Japan, Australia Stock Futures Rise as U.S. Housing Starts Gain
Japanese and Australian stock futures advanced after U.S. housing starts increased and earnings beat estimates at companies including Johnson & Johnson, signaling the world’s biggest economy is recovering.
American depositary receipts of Canon Inc. (7751), the world’s biggest camera maker, rose 0.7 percent from the closing share price yesterday in Tokyo. Those of Advantest, Japan’s largest maker of chip-testing equipment, gained 0.9 percent after Intel Corp. forecast quarterly sales that may top estimates. ADRs of Woodside Petroleum Ltd. (WPL), Australia’s No. 2 oil producer, climbed 0.5 percent in Sydney as crude prices gained.
Futures on Japan’s Nikkei 225 (NKY) Stock Average expiring in June closed at 9,495 in Chicago yesterday, compared with 9,440 in Osaka, Japan. They were bid in the pre-market at 9,500 in Osaka at 8:05 a.m. local time. Futures on Australia’s S&P/ASX 200 Index rose 0.7 percent today.
“You’re seeing signs the U.S. and Europe are still on track for recovery,” said Hiroichi Nishi, an equities manager in Tokyo at SMBC Nikko Securities Inc. “That’s helped to ease nerves.”
Futures on the Standard & Poor’s 500 Index rose 1.1 percent today. In New York, the index advanced 0.6 percent yesterday after the Commerce Department said housing starts increased 7.2 percent in March from the previous month. Work began on 549,000 homes, exceeding the 520,000 median forecast of economists surveyed by Bloomberg News.
Results Top Estimates
Companies in the U.S. and Europe also reported results that beat projections, helping boost confidence in the global recovery. Intel Corp. (INTC), the biggest chipmaker, forecast second- quarter sales that may top analysts’ estimates as demand for processors for high-powered machines that handle Web services overcame slower personal computer growth.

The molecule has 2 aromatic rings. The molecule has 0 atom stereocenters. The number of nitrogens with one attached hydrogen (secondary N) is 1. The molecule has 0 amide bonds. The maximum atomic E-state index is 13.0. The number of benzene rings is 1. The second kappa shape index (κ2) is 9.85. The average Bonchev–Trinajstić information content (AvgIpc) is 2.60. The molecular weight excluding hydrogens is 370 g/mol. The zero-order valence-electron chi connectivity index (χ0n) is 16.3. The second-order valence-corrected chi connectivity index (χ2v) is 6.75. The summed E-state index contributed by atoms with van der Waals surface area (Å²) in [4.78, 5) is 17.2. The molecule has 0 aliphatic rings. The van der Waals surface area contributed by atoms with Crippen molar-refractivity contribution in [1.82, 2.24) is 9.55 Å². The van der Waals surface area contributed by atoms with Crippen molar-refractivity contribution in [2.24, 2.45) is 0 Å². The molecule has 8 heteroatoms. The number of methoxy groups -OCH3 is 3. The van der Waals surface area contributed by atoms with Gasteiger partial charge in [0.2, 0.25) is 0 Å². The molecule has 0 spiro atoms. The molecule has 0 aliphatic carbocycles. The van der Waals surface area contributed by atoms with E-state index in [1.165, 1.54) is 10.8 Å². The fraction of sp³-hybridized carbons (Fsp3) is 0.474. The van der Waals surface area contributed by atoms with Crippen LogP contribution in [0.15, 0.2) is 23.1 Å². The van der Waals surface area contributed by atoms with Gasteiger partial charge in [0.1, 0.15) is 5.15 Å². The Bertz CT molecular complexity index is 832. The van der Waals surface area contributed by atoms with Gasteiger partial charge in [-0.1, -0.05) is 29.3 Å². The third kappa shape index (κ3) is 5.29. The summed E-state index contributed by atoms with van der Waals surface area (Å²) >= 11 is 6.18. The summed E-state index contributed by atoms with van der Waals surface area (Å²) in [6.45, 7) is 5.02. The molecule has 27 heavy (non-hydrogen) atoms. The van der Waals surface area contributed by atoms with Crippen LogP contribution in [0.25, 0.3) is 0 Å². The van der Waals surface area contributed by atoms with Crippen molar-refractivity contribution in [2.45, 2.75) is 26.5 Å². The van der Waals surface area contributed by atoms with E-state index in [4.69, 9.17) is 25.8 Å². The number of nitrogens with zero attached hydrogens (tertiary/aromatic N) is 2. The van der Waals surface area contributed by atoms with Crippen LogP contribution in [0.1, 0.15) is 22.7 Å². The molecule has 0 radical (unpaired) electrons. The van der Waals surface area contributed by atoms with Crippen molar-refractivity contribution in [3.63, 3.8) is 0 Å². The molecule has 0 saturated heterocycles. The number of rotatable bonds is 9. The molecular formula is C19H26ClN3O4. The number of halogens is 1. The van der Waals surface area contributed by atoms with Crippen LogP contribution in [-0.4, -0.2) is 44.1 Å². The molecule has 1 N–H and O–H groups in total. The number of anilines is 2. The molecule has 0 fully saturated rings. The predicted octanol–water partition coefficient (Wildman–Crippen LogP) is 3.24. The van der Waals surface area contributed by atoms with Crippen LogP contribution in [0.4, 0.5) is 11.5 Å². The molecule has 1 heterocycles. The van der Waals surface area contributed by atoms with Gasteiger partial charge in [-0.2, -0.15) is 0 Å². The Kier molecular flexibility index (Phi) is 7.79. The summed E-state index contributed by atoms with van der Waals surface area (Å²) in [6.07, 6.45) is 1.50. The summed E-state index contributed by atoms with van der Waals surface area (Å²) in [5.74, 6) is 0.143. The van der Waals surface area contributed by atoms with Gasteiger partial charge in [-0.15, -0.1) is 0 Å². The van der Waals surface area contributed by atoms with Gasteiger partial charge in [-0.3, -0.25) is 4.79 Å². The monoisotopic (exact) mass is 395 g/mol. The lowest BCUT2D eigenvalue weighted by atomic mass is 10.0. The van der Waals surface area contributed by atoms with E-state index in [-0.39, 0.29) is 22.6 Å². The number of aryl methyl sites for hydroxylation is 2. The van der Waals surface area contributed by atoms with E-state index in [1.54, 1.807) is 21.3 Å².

Johnson & Johnson, the world’s second-biggest seller of health products, forecast full-year earnings $4.90 to $5 a share, better than an outlook for $4.80 to $4.90 in January, boosted by new drugs.
Japan’s currency also weakened, giving a relief to the country’s exporters. The yen depreciated to as low as 118.44 against the euro today in Tokyo, compared with 117.24 at the close of stock trading yesterday on speculation the European Central Bank will raise interest rates further. Against the dollar, Japan’s currency weakened to 82.76 last night from 82.44.
Commodity producers were boosted by higher crude and metal prices. Crude oil for May delivery gained $1.03 to settle at 108.15 a barrel yesterday in New York. The London Metal Exchange Index of six metals including copper and aluminum increased 1 percent, the biggest gain in almost two weeks.
The MSCI Asia Pacific Index lost 2.5 percent this year through yesterday, compared with gains of 4.4 percent by the S&P 500 and drops of 0.5 percent by the Stoxx Europe 600 Index. Stocks in the Asian benchmark are valued at 12.9 times estimated earnings on average, compared with 13.5 times for the S&P 500 and 11 times for the Stoxx 600.
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